32XP: Rules and Practices PlanningUser stories are written.Release planning creates the schedule.Make frequent small releases.The Project Velocity is measured.The project is divided into iterations.Iteration planning starts each iteration.Move people around.A stand-up meeting starts each day.Fix XP when it breaks.
33XP: Rules and Practices DesignSimplicity.Choose a system metaphor.Use CRC cards for design sessions.Create spike solutions to reduce risk.No functionality is added early.Refactor whenever and wherever possible.
34XP: Rules and Practices CodingThe customer is always available.Code must be written to agreed standards.Code the unit test first.All production code is pair programmed.Only one pair integrates code at a time.Integrate often.Use collective code ownership.Leave optimization till last.No overtime.
35XP: Rules and Practices TestingAll code must have unit tests.All code must pass all unit tests before it can be released.When a bug is found tests are created.Acceptance tests are run often and the score is published.
40Recall the 4 dimensions of XP Feedback LoopsRecall the 4 dimensions of XPYou need to improve communication.You need to seek simplicity.You need to get feedback on how well you are doing.And you need to always proceed with courage.The goal: a less extreme (pragmatic?) version of XPFirst pass: let’s get rid of the stuff that scares the boss and just do the rest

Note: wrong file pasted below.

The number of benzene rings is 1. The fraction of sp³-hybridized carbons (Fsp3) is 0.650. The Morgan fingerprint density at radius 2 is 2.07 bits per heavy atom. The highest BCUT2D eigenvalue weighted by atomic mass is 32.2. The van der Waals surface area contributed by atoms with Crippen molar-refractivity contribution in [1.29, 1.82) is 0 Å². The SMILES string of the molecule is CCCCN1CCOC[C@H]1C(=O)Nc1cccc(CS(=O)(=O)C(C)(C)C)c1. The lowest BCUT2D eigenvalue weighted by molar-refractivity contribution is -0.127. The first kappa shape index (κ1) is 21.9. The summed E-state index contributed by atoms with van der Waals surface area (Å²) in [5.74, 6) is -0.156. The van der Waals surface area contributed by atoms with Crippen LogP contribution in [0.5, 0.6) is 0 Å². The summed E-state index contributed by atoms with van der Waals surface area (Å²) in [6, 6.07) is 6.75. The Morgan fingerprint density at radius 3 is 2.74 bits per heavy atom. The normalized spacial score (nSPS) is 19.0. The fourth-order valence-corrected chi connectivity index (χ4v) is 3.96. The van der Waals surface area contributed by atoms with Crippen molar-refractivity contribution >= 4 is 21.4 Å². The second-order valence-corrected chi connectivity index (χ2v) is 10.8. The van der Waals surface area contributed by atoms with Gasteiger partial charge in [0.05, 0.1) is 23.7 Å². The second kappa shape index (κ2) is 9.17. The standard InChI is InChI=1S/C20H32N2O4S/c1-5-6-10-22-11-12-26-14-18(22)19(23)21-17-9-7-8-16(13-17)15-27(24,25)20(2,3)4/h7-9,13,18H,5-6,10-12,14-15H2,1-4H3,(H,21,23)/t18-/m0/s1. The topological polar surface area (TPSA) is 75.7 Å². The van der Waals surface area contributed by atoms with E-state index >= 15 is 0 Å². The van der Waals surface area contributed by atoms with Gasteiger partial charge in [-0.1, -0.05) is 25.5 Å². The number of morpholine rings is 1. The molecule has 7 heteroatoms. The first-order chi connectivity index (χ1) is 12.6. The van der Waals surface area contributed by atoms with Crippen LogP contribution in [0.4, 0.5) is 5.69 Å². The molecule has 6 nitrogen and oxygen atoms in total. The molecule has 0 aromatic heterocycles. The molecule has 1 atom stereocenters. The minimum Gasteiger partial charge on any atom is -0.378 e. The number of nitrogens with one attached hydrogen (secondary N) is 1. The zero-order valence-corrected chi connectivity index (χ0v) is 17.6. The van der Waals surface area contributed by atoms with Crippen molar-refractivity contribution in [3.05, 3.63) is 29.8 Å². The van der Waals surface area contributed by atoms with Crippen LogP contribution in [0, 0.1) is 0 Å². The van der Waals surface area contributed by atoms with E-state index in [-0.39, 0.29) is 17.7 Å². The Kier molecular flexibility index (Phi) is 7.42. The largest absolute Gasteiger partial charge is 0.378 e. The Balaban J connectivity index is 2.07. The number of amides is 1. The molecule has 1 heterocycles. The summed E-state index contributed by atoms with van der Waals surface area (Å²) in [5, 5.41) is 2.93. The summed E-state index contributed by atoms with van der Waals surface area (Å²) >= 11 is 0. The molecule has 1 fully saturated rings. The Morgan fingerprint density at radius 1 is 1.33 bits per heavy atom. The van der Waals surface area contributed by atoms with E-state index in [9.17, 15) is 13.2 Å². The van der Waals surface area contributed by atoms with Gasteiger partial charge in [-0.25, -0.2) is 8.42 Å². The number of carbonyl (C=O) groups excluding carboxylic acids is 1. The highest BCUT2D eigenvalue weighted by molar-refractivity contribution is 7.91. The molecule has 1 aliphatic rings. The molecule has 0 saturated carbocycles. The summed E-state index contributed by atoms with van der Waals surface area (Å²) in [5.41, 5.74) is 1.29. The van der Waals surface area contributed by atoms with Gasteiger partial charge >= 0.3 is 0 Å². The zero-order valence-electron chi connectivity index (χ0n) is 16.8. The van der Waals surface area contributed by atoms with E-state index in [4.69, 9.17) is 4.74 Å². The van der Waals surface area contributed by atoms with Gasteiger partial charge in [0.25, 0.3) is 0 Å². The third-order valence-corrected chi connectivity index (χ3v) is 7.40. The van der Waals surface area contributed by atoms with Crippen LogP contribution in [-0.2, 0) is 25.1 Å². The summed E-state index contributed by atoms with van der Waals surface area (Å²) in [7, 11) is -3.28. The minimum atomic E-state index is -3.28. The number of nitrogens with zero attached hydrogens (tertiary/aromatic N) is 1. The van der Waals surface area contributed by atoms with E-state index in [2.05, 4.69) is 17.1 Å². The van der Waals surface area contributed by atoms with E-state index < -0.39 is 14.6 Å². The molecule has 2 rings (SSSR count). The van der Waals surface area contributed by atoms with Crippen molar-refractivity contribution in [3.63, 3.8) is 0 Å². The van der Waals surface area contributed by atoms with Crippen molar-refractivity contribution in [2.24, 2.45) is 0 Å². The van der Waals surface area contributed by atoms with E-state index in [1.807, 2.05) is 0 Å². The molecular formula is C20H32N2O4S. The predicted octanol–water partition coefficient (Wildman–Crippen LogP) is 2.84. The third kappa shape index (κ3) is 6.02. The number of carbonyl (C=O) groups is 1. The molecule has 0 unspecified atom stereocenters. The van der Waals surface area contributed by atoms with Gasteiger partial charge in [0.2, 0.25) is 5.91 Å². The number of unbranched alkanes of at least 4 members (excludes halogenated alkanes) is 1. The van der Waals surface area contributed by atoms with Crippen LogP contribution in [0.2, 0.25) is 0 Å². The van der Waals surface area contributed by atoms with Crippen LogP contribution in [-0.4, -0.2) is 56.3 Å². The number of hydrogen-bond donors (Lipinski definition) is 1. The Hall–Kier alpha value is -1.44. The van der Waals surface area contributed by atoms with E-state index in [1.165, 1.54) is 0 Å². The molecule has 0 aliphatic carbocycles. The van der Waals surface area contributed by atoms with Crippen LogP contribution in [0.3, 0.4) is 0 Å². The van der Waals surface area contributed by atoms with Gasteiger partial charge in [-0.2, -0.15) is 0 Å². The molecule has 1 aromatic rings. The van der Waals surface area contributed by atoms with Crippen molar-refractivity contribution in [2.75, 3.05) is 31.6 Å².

41Why You can’t Pick and Choose Your Practices XP isn’t just a group of fun activities that fit together because Kent Beck says they doXP is carefully calibrated for feedbackRemember the diagrams for XP?
42Feedback Loops in XP XP relies on feedback to work Feedback loops relate to time scalesThe tighter the time scale, the more immediate the feedback
43Creating a Kinder, Gentler XP If you want to only do some of the XP practices, you have to replace the current XP activity with something that gives you the approximate same level of feedbackThat’s the only way you get the benefits from XPYou cannot randomly pick and choose what practices you want to use!XP becomes worse than many other methodologies because you’ve destroyed one of the dimensionsYou are sure to fail with XPYou’ll unfairly talk badly about XP to others
44Substituting Practices: Planning The Planning PracticesUser stories are written.Release planning creates the schedule.Make frequent small releases.The Project Velocity is measured.The project is divided into iterations.Iteration planning starts each iteration.Move people around.A stand-up meeting starts each day.Fix XP when it breaks.